Nothing teaches us more about ourselves than unwanted change. If you want to know exactly how attached you are to an idea or belief about yourself or the world in which you live, take note of the pain that arises when confronted with loss.
I had suffered loss in my life. Moving from state to state at a young age, childhood sexual abuse and the dissolution of a 22-year-old marriage were just a few. Yet still I managed to keep hold of the identity that was “me”. If fact, it was that very same identity that I paid homage to – in my mind, the very person that “saw me through” each difficult life situation and brought me victoriously to the other side. And who was this “me”? Given the opportunity, I would tell you that I was the mother of seven daughters, a wife, an artist, a writer, a marathon runner, an avid outdoors-person, a public servant, a speaker, a business analyst, an animal lover, a pastor’s wife, a Christian, a women, a daughter, a sister, a friend…. All of these identities, packed with experiences and laden with expectations were of no match for one single loss…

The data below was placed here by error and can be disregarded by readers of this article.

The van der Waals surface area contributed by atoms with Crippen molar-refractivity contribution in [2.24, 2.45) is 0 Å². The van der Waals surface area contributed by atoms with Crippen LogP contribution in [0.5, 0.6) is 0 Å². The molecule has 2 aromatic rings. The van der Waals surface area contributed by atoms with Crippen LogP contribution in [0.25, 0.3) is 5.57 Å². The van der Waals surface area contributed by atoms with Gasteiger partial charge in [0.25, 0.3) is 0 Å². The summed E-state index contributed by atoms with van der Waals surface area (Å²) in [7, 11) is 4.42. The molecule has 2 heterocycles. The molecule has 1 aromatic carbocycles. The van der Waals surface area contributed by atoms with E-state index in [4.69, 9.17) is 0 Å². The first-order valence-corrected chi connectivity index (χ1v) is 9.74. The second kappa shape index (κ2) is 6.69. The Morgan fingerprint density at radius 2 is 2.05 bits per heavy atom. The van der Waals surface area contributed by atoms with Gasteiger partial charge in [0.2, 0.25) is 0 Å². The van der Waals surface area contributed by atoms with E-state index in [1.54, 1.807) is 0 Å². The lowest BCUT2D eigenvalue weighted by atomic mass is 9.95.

The loss of my health.
For me, this loss was not temporary. In October of 2009, after completing the Twin Cities Marathon, I became ill with a number of diseases that would later be diagnosed as Lupus, Sjogren ’s syndrome and Rheumatoid Arthritis.
The first year of this difficult period of my life was spent in and out of the hospital. Mostly, in. Pancreatitis kept me extremely ill and at one point, almost took my life. After two surgeries, my battle with this part of the disease could finally move forward, but the year I had spent on heavy narcotics to get there had left me with an entirely new challenge. As weeks turned into months, and side effects separated themselves from symptoms, my new reality began to emerge. Life would never be the same for me. And since “me” had been completely and utterly dismantled, I had no idea what this meant.
This began what I like to call my “fighting” phase. I describe it as such because that was exactly my mentality. Much like fighting to win a race, I was fighting to win my health. During this phase hundreds of hours would be spent in doctor’s offices, on the web searching for information and reading all the books I could find about my diseases. I looked for validation around every corner – a definition, a reason, a solution. I do not know if one can avoid this phase or not. In one regard, the knowledge I gained during this time is invaluable. On the other hand, the perception I maintained of myself and of my situation was not very helpful.